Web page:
WARNING: don’t read this if you are not interested in truth.
It isn’t pretty, but it’s real.
Remember Jack Nicholson in “A Few Good Men”? : You want the truth? You can’t handle the truth!
Much of our truth is kept inside the walls of our home. This is not due to shame. I think maybe the biggest reason is because it is too heart-wrenching to relive through the telling. An episode is an exhausting event, once it is over I do best to walk away and leave it behind. Perhaps another reason I have not spilled about this is because I don’t give you all enough credit Unlike Jack Nicholson’s character I should know that because you love us…. you CAN handle the truth.
People with Prader-Willi Syndrome have some behavioral challenges that are compounded by the hunger, but also have their own impact on one’s ability to function well during a day. Examples of non-food related behaviors can be found in brochures, articles, and websites. Here is a compacted list of some behaviors of PWS you might not know about:
- difficulty with change in routine- insistence on routines
- temper tantrums
- obsessive and compulsive behaviors
- mood fluctuations- mood lability
- ritualistic behaviors such as hoarding, ordering and arranging objects
- repetitive speech
At our house I simply consider it a “meltdown” or “issue” to be de-escalated and lived through. Almost every morning, the first thing I wake up to is one of these “issues”. I hear the grumbling, shouting, crying, and stomping; my first thought is always, “ugghhhh, can’t I just sleep a little longer?” My second thought is, “Poor Katie-Did… what has put her over the edge this time?” It is often because she can’t find something immediately, so she takes a gigantic- off a cliff type of leap to….”it is gone, it will never be seen again!!” When in actuality the item is 4 inches away from where she expected it to be and might have something in front of it or on top of it. Not quite a catastrophe worthy of the tears and angst exhibited. Unfortunately, the calming down phase does not proceed with the same rapidity as the panic/meltdown phase. A calm, soothing voice (as opposed to me grousing, “for Pete’s sake, what on earth is wrong now? Have you looked where you think it should be?”), some slow, deep breaths, and a few minutes alone can turn her around….oh, and turn me around, too! The disruption caused by these meltdowns has become expected- which is to say that it no longer sends me to my room to lean sobbing against the closed door. I now can continue to the bathroom to pee and brush my teeth.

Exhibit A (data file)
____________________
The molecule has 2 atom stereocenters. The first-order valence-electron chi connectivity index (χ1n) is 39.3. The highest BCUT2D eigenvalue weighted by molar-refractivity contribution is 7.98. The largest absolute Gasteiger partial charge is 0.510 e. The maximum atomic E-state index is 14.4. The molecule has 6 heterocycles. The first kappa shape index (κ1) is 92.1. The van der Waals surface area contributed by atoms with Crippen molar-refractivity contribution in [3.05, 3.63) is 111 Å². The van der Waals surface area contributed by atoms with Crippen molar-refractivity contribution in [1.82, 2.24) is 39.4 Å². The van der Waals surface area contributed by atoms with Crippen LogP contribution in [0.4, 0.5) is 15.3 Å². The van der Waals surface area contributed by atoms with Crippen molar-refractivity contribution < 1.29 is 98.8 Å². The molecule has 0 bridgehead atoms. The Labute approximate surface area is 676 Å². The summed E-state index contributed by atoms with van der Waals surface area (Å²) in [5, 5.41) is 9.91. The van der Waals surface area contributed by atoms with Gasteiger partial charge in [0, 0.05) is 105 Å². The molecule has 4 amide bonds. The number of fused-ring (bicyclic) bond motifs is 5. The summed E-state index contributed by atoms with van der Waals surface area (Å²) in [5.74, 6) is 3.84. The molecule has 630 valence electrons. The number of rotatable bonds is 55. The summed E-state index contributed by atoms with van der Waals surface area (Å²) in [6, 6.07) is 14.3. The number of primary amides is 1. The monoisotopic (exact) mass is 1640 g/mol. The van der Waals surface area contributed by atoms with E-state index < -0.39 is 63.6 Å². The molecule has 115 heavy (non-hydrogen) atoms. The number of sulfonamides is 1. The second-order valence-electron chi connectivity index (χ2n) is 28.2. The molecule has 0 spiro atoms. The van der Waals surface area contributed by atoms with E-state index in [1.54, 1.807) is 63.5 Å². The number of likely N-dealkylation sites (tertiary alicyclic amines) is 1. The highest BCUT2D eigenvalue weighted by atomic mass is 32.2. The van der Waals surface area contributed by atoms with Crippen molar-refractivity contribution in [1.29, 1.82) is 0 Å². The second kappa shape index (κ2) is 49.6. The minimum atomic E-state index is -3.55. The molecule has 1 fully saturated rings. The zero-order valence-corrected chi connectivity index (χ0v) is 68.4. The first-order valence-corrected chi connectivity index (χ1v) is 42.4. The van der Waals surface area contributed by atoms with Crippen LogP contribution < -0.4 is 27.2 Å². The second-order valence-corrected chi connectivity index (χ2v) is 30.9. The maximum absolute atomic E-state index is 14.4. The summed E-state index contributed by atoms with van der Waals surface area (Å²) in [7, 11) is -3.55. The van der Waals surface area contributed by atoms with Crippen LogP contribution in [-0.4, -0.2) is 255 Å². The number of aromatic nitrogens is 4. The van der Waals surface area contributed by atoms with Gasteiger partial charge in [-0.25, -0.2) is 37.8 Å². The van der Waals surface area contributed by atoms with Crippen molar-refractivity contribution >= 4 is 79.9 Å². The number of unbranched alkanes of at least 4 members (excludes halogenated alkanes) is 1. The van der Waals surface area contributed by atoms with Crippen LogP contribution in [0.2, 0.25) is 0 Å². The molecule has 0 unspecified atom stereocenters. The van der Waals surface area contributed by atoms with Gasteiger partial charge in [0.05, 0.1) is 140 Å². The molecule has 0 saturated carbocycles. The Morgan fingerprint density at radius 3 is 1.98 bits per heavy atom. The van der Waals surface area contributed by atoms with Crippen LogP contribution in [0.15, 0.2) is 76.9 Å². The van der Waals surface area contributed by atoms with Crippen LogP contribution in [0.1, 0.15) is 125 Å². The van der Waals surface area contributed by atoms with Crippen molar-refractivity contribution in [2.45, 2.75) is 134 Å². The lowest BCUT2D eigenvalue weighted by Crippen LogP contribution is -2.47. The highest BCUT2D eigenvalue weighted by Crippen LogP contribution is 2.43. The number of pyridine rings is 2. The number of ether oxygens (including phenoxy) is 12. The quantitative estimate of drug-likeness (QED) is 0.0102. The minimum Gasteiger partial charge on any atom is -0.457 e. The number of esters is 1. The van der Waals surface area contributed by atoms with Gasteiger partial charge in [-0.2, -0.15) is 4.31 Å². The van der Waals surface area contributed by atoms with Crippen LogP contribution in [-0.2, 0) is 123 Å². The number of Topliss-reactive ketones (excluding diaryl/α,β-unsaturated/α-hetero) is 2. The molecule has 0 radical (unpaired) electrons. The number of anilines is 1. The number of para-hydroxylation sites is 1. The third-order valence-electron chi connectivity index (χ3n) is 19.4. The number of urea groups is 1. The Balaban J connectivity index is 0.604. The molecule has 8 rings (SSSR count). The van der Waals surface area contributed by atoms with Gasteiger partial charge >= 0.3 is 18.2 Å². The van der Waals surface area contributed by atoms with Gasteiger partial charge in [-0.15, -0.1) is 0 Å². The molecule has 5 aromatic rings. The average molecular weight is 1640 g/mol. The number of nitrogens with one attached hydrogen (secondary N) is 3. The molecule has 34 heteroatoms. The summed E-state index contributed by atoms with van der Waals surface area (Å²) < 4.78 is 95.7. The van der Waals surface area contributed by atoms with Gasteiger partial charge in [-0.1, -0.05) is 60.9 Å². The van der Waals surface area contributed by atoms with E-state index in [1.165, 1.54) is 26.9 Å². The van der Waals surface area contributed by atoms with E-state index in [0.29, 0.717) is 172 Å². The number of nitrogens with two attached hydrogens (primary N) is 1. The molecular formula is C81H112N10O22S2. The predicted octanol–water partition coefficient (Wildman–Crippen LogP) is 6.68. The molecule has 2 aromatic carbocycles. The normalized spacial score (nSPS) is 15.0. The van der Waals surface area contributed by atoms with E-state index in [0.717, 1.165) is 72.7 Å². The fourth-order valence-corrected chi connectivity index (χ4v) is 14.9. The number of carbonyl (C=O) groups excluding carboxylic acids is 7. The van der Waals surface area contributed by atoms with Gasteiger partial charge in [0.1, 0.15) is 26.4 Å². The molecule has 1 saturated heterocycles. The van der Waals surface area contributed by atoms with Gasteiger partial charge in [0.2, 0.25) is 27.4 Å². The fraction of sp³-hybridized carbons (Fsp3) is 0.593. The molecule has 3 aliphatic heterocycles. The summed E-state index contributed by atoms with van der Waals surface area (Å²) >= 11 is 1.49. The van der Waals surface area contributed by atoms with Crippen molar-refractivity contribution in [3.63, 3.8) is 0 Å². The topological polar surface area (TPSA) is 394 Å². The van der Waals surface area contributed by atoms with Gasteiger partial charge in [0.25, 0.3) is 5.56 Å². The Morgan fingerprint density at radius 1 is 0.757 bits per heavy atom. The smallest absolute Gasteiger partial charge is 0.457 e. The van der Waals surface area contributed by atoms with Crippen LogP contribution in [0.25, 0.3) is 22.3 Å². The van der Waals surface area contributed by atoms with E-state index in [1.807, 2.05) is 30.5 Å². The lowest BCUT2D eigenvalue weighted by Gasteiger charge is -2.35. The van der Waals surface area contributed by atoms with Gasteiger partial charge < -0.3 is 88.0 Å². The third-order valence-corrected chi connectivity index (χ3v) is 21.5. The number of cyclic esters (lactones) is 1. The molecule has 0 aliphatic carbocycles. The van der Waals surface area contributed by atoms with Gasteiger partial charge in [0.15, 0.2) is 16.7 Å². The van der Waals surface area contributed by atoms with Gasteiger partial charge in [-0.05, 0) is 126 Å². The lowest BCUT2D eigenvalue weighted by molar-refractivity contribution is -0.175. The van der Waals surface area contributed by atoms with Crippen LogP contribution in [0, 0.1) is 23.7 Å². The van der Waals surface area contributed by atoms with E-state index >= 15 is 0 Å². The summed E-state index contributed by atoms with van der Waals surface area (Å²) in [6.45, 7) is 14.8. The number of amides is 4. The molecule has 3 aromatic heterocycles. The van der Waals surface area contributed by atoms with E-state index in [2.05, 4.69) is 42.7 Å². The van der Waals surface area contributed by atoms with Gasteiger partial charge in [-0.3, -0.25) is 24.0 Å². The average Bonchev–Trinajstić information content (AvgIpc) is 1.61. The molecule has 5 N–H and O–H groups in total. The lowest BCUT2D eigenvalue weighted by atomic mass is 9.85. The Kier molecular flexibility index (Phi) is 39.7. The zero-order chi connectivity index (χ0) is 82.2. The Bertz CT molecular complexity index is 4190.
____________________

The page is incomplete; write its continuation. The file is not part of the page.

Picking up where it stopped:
There are still times that completely break my heart because the cause of the meltdown is something that has truly touched her and is not a seemingly trivial reason for panic. One morning her crying showed no sign of irrationality, it was pure sorrow I witnessed and tried to console. She was unable to speak, but held up broken chunks of a coffee cup. The cup had photographs of her dear nieces and nephew on it and had been a treasured gift from them. She clutched those shards to her chest and gulped for air as I wrapped my arms around her and my tears fell on her blonde curls.
There are things in her life that interest her that are not food.
She loves from a deep heart.
That is pretty. That is real.
It’s here! Rare Disease Day. 10 facts you might not know about PWS:
10. Prevalence: 1:15,000. [Anne’s note: we are some of the lucky ones who got a very early diagnosis. PWS was suspected for Katie at 4 days old]